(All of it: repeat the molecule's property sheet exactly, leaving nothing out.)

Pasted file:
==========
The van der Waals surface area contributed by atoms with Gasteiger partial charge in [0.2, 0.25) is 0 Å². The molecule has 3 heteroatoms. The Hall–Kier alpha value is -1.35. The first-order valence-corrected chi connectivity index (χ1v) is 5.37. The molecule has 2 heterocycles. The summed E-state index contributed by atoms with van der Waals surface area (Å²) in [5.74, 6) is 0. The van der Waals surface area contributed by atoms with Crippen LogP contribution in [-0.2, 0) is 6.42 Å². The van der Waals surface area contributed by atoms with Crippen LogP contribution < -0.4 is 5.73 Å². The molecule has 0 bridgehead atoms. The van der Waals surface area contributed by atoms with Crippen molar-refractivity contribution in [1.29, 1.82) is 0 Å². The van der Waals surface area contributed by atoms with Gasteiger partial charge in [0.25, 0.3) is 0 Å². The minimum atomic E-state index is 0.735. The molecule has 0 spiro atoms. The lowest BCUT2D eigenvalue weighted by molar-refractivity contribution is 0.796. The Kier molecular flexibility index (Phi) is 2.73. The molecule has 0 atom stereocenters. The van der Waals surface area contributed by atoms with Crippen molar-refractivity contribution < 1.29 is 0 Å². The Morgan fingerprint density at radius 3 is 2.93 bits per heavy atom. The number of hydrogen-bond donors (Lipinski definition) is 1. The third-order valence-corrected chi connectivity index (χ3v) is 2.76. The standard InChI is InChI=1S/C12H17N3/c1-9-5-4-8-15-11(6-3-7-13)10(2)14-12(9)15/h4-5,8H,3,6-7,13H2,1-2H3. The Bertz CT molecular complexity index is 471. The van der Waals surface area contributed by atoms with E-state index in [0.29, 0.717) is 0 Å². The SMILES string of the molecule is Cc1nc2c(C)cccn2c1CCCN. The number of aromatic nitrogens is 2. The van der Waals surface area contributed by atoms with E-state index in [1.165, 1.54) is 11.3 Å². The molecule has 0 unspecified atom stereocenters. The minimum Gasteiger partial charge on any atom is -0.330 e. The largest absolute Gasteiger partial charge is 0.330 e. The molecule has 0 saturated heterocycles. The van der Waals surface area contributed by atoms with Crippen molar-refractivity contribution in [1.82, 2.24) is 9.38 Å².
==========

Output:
The van der Waals surface area contributed by atoms with Gasteiger partial charge in [0.2, 0.25) is 0 Å². The molecule has 3 heteroatoms. The Hall–Kier alpha value is -1.35. The first-order valence-corrected chi connectivity index (χ1v) is 5.37. The molecule has 2 heterocycles. The summed E-state index contributed by atoms with van der Waals surface area (Å²) in [5.74, 6) is 0. The van der Waals surface area contributed by atoms with Crippen LogP contribution in [-0.2, 0) is 6.42 Å². The van der Waals surface area contributed by atoms with Crippen LogP contribution < -0.4 is 5.73 Å². The molecule has 0 bridgehead atoms. The van der Waals surface area contributed by atoms with Crippen molar-refractivity contribution in [1.29, 1.82) is 0 Å². The van der Waals surface area contributed by atoms with Gasteiger partial charge in [0.25, 0.3) is 0 Å². The minimum atomic E-state index is 0.735. The molecule has 0 spiro atoms. The lowest BCUT2D eigenvalue weighted by molar-refractivity contribution is 0.796. The Kier molecular flexibility index (Phi) is 2.73. The molecule has 0 atom stereocenters. The van der Waals surface area contributed by atoms with Crippen molar-refractivity contribution < 1.29 is 0 Å². The Morgan fingerprint density at radius 3 is 2.93 bits per heavy atom. The number of hydrogen-bond donors (Lipinski definition) is 1. The third-order valence-corrected chi connectivity index (χ3v) is 2.76. The standard InChI is InChI=1S/C12H17N3/c1-9-5-4-8-15-11(6-3-7-13)10(2)14-12(9)15/h4-5,8H,3,6-7,13H2,1-2H3. The Bertz CT molecular complexity index is 471. The van der Waals surface area contributed by atoms with E-state index in [0.29, 0.717) is 0 Å². The SMILES string of the molecule is Cc1nc2c(C)cccn2c1CCCN. The number of aromatic nitrogens is 2. The van der Waals surface area contributed by atoms with E-state index in [1.165, 1.54) is 11.3 Å². The molecule has 0 unspecified atom stereocenters. The minimum Gasteiger partial charge on any atom is -0.330 e. The largest absolute Gasteiger partial charge is 0.330 e. The molecule has 0 saturated heterocycles. The van der Waals surface area contributed by atoms with Crippen molar-refractivity contribution in [1.82, 2.24) is 9.38 Å².